Buddha by Karen Armstrong (Viking/Penguin 2000).
There is no direct evidence that the most influential person in history actually existed.
In the customary telling, Siddhartha Gotama was born in 563 B.C. as a prince of the Kingdom of Sakya in what is now Lumbini, Nepal. The tradition is that, at age 29, he left his father's palace to live as an ascetic monk and learn how to end human suffering.
Not finding the answers in harsh self-denial, Gotama developed a Middle Way between luxury and asceticism, between self-indulgence and self-abnegation. At the age of 35, he achieved enlightenment while meditating under a fig tree in Bodh Gaya, India. He devoted the rest of his life to teaching his philosophy and died in 483 B.C., at age 80, in the obscure hamlet of Kushinagar, India, after eating a tainted meal.
Not a single fact in this briefest of outlines can be confirmed. No primary sources exist of Gotama's life or of his teachings. There are no surviving census records or tax receipts or deeds. Gotama probably spoke a language called Magadhi Prakrit, but he did not author any written texts.
Instead, he composed and delivered sermons, and these sermons, in their surviving form, are the core materials from which author Karen Armstrong develops Buddha, a biography of Gotama.
The sermons were redacted into a small library of about 45 books called the Pali Canon (named after the language in which they were written), and the Canon presents its own challenges to the historian. Shortly after the Buddha's death, his followers convened the First Council and determined the core teachings, but did not write them down. Instead, monks were assigned different sermons and stories to memorize precisely, and, for about 300 to 400 years, this oral tradition was the mode of transmission. The Canon was not memorialized in writing until about the first century B.C., and -- the most troubling fact -- the earliest existing copies of the Canon are only about 500 years old. Consequently, any discussion of the history of the Buddha or Buddhism requires induction and guesswork.
Yet, despite the shroud of time, the Buddha's personality comes through in his teachings. The more you read about Buddhism, the more you come to understand, almost to intuit, the man's presence.
Gotama was, above all else, a rationalist, as post-Enlightenment a person as Isaac Newton or Stephen Hawking. Millenia before the Renaissance, Gotama preached that the world could be understood not by recourse to a dogma or diety but by observation and thought. "The Buddha always insisted that his disciples test everything he taught them against their own experience and take nothing on hearsay," Armstrong writes. The world -- and the solution to mankind's suffering -- was understandable solely through the power of the human mind, Gotama taught.
Gotama was practical. The purpose of Buddhism is to ease and end human suffering; religious pursuits which were not directed toward this goal were wasted energy. In particular, Gotama had no time for metaphysical or hypothetical questions. "I am preaching a cure for these unhappy conditions here and now," Gotama said, "so always remember what I have not explained to you and the reason why I have refused to explain it." It does not matter how many angels can dance on the head of a pin, because the answer does not allow a person to lead a happier life.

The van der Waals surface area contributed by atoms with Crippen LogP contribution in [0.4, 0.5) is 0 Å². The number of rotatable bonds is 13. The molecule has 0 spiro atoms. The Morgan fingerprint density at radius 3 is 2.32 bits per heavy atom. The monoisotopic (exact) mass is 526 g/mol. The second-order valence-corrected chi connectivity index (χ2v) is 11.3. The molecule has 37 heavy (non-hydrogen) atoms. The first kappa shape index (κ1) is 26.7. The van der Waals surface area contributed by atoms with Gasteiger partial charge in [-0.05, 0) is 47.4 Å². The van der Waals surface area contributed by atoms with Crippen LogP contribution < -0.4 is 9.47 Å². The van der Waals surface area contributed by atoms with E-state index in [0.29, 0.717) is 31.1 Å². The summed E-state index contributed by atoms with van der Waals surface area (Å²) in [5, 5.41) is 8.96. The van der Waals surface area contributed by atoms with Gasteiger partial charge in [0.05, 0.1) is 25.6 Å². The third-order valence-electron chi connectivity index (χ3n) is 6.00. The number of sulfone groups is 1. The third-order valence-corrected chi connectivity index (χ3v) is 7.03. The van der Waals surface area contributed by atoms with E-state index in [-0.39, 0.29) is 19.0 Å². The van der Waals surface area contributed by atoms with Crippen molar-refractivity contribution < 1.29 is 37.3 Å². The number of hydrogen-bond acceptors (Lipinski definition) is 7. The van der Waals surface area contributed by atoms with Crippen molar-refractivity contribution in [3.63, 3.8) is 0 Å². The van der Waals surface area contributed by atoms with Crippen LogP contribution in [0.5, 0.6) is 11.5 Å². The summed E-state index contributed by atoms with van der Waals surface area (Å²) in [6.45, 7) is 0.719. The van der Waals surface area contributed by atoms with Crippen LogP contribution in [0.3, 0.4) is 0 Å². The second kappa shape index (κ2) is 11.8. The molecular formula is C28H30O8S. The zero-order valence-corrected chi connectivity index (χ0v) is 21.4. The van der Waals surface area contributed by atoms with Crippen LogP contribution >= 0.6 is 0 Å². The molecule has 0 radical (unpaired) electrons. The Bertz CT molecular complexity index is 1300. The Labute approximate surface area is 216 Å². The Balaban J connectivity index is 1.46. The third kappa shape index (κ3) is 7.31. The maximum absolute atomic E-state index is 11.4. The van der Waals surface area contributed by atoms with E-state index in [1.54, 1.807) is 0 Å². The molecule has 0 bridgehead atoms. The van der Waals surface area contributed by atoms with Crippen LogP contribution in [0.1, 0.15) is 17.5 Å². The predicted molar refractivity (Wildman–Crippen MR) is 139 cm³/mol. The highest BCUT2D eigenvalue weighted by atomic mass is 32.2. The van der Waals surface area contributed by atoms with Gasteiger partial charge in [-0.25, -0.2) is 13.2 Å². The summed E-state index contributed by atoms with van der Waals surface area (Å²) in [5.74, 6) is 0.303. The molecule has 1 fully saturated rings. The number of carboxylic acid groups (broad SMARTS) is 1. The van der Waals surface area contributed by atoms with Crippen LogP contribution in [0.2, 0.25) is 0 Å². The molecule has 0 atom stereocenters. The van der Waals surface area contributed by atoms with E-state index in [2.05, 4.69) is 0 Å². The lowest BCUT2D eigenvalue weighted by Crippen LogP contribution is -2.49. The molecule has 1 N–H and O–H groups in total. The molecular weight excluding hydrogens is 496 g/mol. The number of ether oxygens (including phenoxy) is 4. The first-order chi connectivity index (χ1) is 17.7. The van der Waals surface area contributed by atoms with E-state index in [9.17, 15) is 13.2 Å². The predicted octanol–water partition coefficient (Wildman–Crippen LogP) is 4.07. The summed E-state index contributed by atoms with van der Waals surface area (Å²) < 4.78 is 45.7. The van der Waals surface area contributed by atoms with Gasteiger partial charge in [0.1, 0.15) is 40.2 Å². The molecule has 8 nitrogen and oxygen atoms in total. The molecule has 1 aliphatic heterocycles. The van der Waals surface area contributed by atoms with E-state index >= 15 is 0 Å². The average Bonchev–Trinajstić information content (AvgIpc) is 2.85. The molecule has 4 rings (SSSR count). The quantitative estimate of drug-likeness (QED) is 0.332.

Gotama's practicality lead directly to his refusal to adhere to any form of deism. There is no God in Buddhism. One may exist, and you're free to so believe, but, since God had not appeared and detailed a method for relieving the turmoil of life, the question of God's existence was irrelevant to Gotama.
He was a modernizer. Outdated and unhelpful religious practices -- i.e., those which did not assist in abating suffering -- should be discontinued, he said; he was referring to the Hindu Vedas, but his advice could apply to any doctrine, his own included. "Even his own teachings must be jettisoned, once they had done their job," Armstrong writes. The Dalai Lama of Tibet says the same about his own sermons. "Use what works, and leave the rest."
Gotama was not perfect; he was a dreadful family man. He named his son Rahula, which means "fetter" or "shackle" -- something many parents think but don't say. When Gotama left his father's house to become an ascetic, he effectively abandoned his young family and snuck out in the middle of the night without saying good-bye.
Armstrong is a former nun, and anybody who has attended Catholic school will recognize her teaching style. She presents the facts in an academic, almost detached manner, with explanatory discussions of the source materials, their historical contexts and any translation issues -- exactly the manner in which priests and nuns teach the Gospels. Then, whatever the topic, she'll veer mid-paragraph into theological or moral questions that interest her. At times, I felt like I was back in high school.
Buddha provides an overview of Buddhist thought, but it keeps its focus on the story of the prince who became a preacher. We don't know how much is fact and how much is fable, but Armstrong is a competent guide to readers who are encountering these stories for the first time.